Thursday, July 6, 2017

Brian Doyle: An Appreciation

I learned last night of the passing of Brian Doyle, a writer I admired for years, who I read too little of, who leaves behind a body of work that nourishes us all.

Doyle was the editor of Portland Magazine, the alumni magazine of the University of Portland. But that was just his day job. He also wrote novels (Mink River), short stories, prayers (how many writers pen prayers these days?) and essays (which is how I know him best). Doyle's essays sing and probe and exalt. They make moments matter.

Accessible, joyful, torrential — those are words that describe Doyle's prose. His sentences, by his own admission, begin on Tuesday and end on Saturday. He's one of those writers who, when I read him, loosens up something in my own tightly coiled style.

Consider the conclusion to Joyas Voladoras, an essay I discovered in an anthology, wrote about and used to teach the form, an essay that's yet to leave me with dry eyes. Read this and think a kind thought for its author, dead at age 60 but living on through his words:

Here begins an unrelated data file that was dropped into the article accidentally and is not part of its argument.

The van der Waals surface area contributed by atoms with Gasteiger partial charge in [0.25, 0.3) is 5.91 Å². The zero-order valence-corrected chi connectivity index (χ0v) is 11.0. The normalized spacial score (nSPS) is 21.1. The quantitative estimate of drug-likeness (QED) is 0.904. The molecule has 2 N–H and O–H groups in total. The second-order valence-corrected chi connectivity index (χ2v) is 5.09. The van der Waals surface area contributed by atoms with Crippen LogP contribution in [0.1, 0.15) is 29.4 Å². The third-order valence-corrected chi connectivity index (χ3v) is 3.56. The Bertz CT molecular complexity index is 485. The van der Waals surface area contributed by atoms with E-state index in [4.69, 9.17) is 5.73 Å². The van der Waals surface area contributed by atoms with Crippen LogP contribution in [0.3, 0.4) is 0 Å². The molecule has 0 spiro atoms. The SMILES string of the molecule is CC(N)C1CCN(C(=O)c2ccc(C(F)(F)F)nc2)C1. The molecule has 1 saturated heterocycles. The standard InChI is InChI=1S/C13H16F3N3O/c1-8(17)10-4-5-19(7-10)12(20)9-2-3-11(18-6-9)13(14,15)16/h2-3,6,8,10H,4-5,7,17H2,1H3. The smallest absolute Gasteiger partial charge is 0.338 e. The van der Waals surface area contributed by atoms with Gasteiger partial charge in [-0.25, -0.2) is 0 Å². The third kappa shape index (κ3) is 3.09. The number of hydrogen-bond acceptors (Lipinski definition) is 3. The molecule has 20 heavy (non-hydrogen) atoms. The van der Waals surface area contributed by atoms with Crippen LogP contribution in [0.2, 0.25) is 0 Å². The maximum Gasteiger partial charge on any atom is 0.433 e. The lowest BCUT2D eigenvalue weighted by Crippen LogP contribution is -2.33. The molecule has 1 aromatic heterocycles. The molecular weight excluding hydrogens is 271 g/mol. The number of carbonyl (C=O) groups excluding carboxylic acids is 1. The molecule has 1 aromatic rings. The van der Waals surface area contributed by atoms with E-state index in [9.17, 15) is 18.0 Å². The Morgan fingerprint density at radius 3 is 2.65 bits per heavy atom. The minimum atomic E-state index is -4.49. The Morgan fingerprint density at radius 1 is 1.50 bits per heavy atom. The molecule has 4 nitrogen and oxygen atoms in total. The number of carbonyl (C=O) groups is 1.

You can brick up your heart as stout and tight and hard and cold and impregnable as you possibly can and down it comes in an instant, felled by a woman’s second glance, a child’s apple breath, the shatter of glass in the road, the words I have something to tell you, a cat with a broken spine dragging itself into the forest to die, the brush of your mother’s papery ancient hand in the thicket of your hair, the memory of your father’s voice early in the morning echoing from the kitchen where he is making pancakes for his children.

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